2 The Big Idea

This section should help you understand key aspects of the NUOPC Layer design that are critical for writing the code to make your model NUOPC Layer compliant. The NUOPC Layer includes four kinds of generic components, each with a different purpose in a coupled application. One kind of generic component is the NUOPC Model, a component that wraps a model code (such as an atmosphere, ocean, or ice model) such that it exposes the set of interfaces defined by the NUOPC specification. You will work primarily with the NUOPC Model generic component in order to make your model NUOPC Layer compliant.

This documentation focuses primarily on the NUOPC Model Component. However, you should be aware that there are four kinds of generic components implemented in the NUOPC Layer:

Wraps a model code, such as an atmosphere, ocean, or ice model

Handles standard data transformations (e.g., redistribution or regridding) between two components in a single direction

Contains custom coupling code (e.g., flux calculations, averaging) between Models; unlike the Connector, a Mediator can handle data from multiple Models with data flowing in multiple ways

Coordinates execution of Models, Mediators, and Connectors

2.1 Specializing Generic Components

A key design idea behind NUOPC is that a lot of code (and therefore behavior) is provided for you. This code is provided via the four generic components included with the NUOPC library, plus some additional utility routines. The NUOPC Model generic component implements most of the initialization and run behavior for you, but you have to supply some key parts of the implementation that are specific to your model. The process of supplying your custom code that completes the generic NUOPC Model component is called specialization. In other words, you are specializing the generic component to work for your particular model. Any parts of the code that you do not specialize are inherited from the generic component.

Those familiar with object-oriented programming will recognize the ideas of specialization and inheritance. Since the NUOPC Layer is written in Fortran 90, which has limited support for object-oriented programming, your specialization code is provided in Fortran subroutines which are registered with NUOPC using function pointers. NUOPC makes callbacks into your code when required to execute the specialization code.

2.2 NUOPC Model Cap

A NUOPC Model cap is a Fortran module that contains your code that specializes the generic NUOPC Model component for your particular model. The NUOPC Model cap serves as the interface to your model when it's used in NUOPC-based systems. The term “cap” is used because it is a small software layer that sits on top of your model, making calls into it. Typically, your model code will not make calls back into the cap. Sometimes we say just “cap” or “NUOPC cap” because it's quicker than saying “NUOPC Model cap.”

2.3 How Much of My Code Do I Need to Change?

The amount of code that your need to change depends on how your model is structured and the degree to which it is already an independent component. The NUOPC cap itself does not usually require changes to your model's internals. Instead, the cap primarily acts as a separate software layer, and your model otherwise operates in its usual way.

However, as detailed in the section 3.2, if your model is currently embedded as a subsystem in a larger application and cannot be built independently, you must first take steps to modularize the code and remove dependencies to other models before beginning the NUOPC implementation.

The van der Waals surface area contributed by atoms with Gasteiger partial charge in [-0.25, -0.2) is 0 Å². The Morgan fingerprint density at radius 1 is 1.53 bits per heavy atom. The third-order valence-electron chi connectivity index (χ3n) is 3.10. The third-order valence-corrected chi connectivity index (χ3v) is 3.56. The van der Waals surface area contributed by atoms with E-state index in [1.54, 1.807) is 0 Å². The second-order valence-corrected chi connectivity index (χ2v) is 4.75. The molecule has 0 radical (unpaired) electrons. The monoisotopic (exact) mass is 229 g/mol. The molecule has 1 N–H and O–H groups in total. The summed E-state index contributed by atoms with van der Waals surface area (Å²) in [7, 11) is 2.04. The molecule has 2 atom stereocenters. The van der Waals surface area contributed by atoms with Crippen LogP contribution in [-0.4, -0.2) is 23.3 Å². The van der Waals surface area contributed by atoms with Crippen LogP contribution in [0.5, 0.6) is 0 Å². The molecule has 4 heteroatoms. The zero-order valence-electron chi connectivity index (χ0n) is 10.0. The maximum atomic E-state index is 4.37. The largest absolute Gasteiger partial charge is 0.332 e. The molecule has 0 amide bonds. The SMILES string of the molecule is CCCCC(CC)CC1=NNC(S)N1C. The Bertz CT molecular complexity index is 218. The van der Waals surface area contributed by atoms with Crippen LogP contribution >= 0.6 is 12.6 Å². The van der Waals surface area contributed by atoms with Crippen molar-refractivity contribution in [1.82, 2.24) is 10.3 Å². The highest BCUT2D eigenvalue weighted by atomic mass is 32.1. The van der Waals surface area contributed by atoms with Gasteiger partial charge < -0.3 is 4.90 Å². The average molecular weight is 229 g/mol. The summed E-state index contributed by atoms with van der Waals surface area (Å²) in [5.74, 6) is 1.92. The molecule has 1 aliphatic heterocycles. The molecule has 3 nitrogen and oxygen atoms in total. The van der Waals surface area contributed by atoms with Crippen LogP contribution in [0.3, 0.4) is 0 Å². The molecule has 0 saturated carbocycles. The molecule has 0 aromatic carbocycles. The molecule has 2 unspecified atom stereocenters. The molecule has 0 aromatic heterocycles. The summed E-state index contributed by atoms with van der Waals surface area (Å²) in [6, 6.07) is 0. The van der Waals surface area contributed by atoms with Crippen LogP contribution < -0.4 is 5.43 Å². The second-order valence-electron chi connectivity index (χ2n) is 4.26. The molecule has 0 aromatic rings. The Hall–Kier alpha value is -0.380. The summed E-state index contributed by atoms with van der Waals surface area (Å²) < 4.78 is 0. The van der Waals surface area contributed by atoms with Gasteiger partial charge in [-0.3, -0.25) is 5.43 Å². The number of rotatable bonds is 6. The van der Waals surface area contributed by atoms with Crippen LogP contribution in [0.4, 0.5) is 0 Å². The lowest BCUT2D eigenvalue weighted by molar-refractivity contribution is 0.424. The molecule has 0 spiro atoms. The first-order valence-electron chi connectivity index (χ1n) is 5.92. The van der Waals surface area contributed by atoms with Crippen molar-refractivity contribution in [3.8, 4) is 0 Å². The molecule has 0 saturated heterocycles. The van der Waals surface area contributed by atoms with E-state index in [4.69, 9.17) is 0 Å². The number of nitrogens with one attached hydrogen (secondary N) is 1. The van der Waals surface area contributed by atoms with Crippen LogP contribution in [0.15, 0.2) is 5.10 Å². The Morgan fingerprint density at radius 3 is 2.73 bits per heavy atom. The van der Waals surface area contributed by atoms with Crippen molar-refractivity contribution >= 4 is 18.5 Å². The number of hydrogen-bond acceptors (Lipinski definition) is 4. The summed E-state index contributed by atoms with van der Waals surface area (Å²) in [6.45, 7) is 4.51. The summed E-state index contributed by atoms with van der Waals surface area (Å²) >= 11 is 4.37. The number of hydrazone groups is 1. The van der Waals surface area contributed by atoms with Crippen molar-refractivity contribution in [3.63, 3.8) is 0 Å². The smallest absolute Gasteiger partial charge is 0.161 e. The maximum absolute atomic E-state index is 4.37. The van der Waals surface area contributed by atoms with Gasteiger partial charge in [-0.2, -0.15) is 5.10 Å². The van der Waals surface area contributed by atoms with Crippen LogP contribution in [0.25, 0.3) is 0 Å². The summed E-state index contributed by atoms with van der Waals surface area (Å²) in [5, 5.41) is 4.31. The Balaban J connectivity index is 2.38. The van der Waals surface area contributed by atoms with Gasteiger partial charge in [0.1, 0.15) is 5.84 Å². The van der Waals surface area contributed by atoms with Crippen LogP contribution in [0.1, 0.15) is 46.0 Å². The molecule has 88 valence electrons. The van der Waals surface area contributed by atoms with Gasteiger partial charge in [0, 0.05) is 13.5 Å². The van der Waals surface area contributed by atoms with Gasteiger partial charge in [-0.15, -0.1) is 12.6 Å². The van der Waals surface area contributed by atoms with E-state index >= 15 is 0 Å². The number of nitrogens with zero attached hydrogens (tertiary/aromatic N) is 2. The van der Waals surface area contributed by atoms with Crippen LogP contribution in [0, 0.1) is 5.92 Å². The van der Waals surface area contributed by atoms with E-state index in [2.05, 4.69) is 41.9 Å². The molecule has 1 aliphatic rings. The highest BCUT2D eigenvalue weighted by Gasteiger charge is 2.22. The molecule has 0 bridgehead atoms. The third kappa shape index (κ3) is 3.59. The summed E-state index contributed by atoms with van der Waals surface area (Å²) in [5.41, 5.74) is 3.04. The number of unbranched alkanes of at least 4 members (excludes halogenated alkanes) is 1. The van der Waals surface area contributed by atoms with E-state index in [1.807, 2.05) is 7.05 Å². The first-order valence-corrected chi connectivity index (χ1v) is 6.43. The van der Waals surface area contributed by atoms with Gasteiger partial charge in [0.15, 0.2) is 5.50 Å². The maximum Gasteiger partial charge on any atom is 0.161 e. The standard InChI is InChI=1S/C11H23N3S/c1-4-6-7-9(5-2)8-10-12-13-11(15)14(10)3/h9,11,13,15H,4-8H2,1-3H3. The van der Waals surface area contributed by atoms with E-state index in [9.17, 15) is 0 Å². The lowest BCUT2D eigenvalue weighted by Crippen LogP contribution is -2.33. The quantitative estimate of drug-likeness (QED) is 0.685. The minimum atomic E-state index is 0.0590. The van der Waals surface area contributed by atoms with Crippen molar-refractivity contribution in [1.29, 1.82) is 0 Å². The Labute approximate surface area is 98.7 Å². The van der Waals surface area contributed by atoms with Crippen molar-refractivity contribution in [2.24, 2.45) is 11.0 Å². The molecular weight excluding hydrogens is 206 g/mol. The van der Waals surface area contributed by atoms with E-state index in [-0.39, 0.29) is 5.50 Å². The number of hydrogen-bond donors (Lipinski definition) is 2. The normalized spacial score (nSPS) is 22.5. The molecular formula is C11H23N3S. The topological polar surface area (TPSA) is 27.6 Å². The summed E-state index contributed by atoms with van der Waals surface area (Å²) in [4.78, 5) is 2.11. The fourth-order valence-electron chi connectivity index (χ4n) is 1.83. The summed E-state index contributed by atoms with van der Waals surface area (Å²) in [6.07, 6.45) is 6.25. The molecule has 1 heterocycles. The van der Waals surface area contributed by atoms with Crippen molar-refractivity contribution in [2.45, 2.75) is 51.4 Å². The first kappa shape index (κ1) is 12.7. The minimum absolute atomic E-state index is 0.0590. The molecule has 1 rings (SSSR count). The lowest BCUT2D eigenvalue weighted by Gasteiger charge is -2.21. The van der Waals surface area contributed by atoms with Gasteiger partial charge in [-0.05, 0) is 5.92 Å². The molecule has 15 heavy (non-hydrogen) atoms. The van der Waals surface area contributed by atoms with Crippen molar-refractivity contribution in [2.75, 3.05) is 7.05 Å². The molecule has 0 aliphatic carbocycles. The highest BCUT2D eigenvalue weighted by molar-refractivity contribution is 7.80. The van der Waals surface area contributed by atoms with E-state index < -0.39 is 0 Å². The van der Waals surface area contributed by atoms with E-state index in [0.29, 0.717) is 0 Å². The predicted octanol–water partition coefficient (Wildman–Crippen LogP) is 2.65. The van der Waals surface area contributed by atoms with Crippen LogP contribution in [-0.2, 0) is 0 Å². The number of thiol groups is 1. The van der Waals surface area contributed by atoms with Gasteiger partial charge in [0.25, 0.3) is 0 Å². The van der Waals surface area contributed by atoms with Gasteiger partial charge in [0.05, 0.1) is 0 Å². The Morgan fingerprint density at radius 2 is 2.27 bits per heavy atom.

The creation of a NUOPC cap does not mean that your model must always be run as a NUOPC component. Existing models can retain their native modes of operation, and running your model in NUOPC mode becomes a configuration option.

The NUOPC cap becomes a new locus of control for your model when your model is run in NUOPC mode. In other words, it will make calls into your model code to initialize your model and step it forward in time. One result of this is that the very top level main program of your model may not be used at all when your model is run in NUOPC mode. This is because all models participating in a coupled NUOPC application will be controlled by a separate generic component: the NUOPC Driver.

Putting control into a separate driver enables synchronization of all models participating in a coupled application, allows NUOPC to control when each model component runs (and for how long), and allows NUOPC to intercept and inject variables produced and required by your model at key parts during execution. Once you have a working NUOPC cap (you only need to implement it once), you have an interoperable component that can be used in systems with other NUOPC components.

2.4 How Do I Know it Works?

Validating your NUOPC cap is extremely important. The idea is to ensure that your model's current behavior is reproduced exactly as before, but this time with control flowing from the cap. This is why we encourage you to generate some baseline output by running your model in its “normal” way before doing any implementation. You will validate your cap by ensuring that when it controls your model, the same output is reproduced. In most cases the output matches bit-for-bit so a simple file-based comparison will be sufficient.

We also provide tools to help you check whether your cap is NUOPC-compliant. NUOPC Compliance can be evaluated using a combination of two tools, the Component Explorer and the Compliance Checker, included in the ESMF/NUOPC software distribution. More information is provided in sections 3.8 and 3.10.